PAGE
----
Thomas Asbridge’s The Crusades: The Authoritative History of the War for the Holy Land is a very readable account of the Crusades, from the surprising European success of the first one through all the twists along the way, ending with (spoilers!) Europeans finally being evicted from the Crusader kingdoms, and including a cameo from special guest star Genghis Khan.

Asbridge does an excellent job contextualizing the Crusades; a key thing about them is that they nearly always represented foreign policy for the various European and Islamic polities, and foreign policy is rarely as compelling to a populace as domestic concerns are, so very little of the Crusades make any sense without understanding what was going on beyond them; and then of course, foreign policy concerns inter-relate to each other in ways that are not just as simple as “Europe vs. Islam”, and Asbridge explains why a Pope would excommunicate a successful Crusading king, why the Islamic ruler of Egypt would be unwilling to send help to Syria, why a holy mission for Jerusalem would instead sack Constantinople.

The other thing Asbridge does well is in relating the history from the perspective (and sources) of both the Islamic and European worlds, so you can get a picture of how events were seen both to the Crusading Europeans and to the Muslims who fought against the invading armies. Saladin, for instance, is seen not just as a steadfast opponent of the Crusaders, but as a figure whose dynastic ambitions put him in conflict with other Islamic rulers, and who had to deal with a great deal of politics and conflict in establishing the Ayyubid dynasty.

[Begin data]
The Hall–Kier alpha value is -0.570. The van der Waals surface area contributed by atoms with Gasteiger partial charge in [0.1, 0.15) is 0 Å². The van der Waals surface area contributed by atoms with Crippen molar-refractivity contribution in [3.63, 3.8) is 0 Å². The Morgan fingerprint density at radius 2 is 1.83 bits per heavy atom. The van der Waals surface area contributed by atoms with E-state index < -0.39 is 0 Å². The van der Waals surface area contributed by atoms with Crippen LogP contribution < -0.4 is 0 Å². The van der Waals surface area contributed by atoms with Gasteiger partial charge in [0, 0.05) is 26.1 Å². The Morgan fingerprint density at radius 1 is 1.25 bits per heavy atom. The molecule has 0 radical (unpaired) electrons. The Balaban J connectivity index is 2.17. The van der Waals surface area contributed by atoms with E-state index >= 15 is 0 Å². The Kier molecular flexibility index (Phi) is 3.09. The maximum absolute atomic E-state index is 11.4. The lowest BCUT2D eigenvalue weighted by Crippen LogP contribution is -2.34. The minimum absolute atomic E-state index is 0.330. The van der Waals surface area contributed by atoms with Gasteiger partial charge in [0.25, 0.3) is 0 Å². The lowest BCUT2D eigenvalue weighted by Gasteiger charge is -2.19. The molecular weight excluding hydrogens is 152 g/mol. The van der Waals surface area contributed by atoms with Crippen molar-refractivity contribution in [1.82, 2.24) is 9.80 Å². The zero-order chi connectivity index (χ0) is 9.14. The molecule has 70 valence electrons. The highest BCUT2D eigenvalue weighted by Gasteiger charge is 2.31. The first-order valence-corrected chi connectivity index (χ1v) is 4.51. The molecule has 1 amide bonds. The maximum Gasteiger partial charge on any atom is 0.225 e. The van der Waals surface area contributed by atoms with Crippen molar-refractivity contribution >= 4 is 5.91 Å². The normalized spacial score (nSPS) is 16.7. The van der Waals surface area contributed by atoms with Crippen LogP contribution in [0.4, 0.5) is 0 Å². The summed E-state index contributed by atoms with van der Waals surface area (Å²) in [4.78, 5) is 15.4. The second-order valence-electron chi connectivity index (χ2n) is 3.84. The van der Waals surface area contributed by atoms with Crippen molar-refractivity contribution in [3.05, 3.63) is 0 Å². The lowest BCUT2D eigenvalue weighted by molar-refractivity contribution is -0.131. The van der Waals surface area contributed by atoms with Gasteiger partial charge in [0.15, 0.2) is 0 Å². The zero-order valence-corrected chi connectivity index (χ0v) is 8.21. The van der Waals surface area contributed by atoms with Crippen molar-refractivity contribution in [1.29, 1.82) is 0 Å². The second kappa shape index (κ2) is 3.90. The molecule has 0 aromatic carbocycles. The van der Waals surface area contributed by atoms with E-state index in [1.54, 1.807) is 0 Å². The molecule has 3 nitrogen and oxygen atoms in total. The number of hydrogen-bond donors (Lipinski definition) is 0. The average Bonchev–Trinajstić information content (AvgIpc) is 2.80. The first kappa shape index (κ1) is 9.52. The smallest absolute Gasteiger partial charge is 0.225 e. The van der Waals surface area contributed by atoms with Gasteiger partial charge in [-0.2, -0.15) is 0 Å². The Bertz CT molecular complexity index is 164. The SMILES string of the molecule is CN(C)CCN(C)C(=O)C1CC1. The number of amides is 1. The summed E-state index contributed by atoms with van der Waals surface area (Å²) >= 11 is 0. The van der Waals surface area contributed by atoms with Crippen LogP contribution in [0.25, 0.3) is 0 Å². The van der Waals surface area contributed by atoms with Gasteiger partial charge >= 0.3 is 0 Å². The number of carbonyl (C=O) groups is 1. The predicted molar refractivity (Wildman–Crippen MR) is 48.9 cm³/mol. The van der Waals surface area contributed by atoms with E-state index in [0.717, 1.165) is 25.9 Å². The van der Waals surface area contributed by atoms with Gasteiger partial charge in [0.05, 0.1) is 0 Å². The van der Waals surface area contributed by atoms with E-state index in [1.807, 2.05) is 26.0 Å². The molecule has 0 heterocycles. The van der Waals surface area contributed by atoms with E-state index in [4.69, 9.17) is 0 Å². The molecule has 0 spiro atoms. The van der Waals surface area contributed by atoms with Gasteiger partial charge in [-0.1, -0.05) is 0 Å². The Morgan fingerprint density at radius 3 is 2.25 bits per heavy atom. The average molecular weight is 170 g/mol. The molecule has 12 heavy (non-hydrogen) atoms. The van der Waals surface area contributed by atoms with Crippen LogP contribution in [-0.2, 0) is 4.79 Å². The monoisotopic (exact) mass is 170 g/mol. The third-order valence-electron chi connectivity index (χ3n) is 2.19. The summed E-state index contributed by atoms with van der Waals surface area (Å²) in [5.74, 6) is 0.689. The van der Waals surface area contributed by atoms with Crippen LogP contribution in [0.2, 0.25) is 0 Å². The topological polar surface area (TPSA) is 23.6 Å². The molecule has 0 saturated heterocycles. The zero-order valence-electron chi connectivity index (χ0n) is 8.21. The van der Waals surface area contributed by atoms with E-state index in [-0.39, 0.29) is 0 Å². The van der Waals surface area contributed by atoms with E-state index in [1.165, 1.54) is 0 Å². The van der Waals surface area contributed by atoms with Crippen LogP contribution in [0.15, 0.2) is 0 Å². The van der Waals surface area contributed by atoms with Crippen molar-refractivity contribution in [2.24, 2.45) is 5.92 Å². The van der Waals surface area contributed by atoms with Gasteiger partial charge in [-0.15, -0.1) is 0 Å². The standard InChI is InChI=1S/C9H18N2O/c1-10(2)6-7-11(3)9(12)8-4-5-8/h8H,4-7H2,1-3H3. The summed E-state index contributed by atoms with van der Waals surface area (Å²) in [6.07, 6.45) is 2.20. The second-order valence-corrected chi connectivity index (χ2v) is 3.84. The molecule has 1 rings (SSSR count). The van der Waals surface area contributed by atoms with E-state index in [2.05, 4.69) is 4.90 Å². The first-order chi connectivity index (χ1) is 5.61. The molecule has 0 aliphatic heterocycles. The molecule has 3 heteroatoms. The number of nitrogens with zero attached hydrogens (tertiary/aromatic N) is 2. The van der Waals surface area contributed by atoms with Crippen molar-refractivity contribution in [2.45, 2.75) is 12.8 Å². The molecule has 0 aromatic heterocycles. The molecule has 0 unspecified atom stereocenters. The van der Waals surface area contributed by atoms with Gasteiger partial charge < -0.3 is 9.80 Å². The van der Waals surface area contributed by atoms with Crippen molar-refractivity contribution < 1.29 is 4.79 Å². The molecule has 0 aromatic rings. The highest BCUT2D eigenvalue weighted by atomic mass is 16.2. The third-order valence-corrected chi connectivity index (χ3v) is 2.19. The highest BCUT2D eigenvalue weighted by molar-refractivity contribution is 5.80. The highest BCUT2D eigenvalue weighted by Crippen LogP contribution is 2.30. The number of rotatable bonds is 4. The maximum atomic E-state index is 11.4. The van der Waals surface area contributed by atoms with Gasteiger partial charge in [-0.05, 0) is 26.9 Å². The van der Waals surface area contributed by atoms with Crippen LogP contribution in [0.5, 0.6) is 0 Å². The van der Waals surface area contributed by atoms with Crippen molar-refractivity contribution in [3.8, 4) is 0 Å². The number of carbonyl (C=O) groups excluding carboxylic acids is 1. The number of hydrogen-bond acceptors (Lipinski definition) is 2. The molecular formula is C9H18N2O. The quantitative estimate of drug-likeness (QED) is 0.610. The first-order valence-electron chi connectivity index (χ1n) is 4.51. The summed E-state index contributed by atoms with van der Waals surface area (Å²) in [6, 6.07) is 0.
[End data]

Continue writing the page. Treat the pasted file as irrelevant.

This is mostly a straightforward narrative history—it doesn’t feel sensationalistic or overly “popular,” but it’s certainly no dense academic thicket—that follows events and people over the course of centuries, but the conclusion does have a short historiography of the Crusades which talks about the ways in which they’ve been seen over the centuries (and, of late, used by propagandists).

The book isn’t so well-written or so revelatory that it rises to the level of a must-read, but if you’re interested in the topic, it’s a solid overview without any obviously glaring flaws. Recommended.


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